Below please find session abstracts followed by discussion questions.
“Let’s Look to the Stars Together: Collaboratively Developing Constellations of Communities of Practice for Caribbean Studies Digital Scholarship”
Laurie N. Taylor (Digital Library of the Caribbean)
One of UF’s hallowed stories tells of when UF sent a librarian on a boat in the 1950s-1960s to the Caribbean to preserve cultural and historical materials using microfilm. Letters from UF’s Presidents show that the travel was essential for the success of the microfilming, and, critically, for communication and community-building with other institutions. Collaborating and community-building in the digital age, UF is a founding partner (2004) and the technical host of the Digital Library of the Caribbean (dLOC), a collaborative, international digital library. dLOC has grown into the largest open access collection of Caribbean materials with over 2 million pages of content, over 40 institutional partners, and over 1 million views each month. Now, dLOC is emphasizing additional activities with digital scholarship, including curated materials and collections, digital humanities exhibits, pedagogical resources, teaching guides, and supporting faculty in developing online research and teaching materials. Digital scholarship represents a transformative historical moment. To understand the needs of partner institutions and Caribbean Studies in collaboration with libraries and the full GLAMs (galleries, libraries, archives, and museums), a librarian is once again on a boat (or a series of planes) for 2016-2017 to visit locations in the Caribbean and host facilitated conversations and interviews to gather and share information and support the community of practice for Caribbean libraries and digital scholarship. New opportunities and possibilities abound, especially following the launch of sx: archipelagos. More work is even more critically needed to connect as constellations of communities of practice to realize these possibilities together.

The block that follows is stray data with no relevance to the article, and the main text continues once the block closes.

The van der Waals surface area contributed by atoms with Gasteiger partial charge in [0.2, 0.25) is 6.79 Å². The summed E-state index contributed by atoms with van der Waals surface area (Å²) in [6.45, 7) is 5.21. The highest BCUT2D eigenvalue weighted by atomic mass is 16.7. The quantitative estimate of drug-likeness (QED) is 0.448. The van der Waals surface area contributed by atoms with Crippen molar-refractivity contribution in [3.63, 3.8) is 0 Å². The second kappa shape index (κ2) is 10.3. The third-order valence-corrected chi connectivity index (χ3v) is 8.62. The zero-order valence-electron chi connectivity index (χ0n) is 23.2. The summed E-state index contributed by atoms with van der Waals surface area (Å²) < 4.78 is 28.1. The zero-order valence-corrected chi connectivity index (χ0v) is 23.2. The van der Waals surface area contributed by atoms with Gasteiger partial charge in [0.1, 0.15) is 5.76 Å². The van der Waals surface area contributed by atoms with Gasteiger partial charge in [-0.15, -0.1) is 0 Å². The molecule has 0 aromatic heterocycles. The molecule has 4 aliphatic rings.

This presentation will cover two areas:
• Preliminary findings from the research trips and interviews to date
• Methods and process for this research
The interviews will inform opportunities and needs in regards to digital scholarship and Caribbean Studies, and share information on existing projects and activities which may or may not currently identify as digital studies, digital scholarship, digital humanities, and related.
Additionally, findings will inform changes for future research processes. In following standard practices for interviews, support includes IRB review, informed consent, and research protocol materials. However, like so much digital scholarship, participants are collaborators and not research subjects. The research is thus also supported through a project charter. Additional supports and materials will be developed throughout the course of the research, and shared for future research use.
“(De)constructing Boundaries through the Digital Humanities: Collaborative Pedagogy and A Colony in Crisis”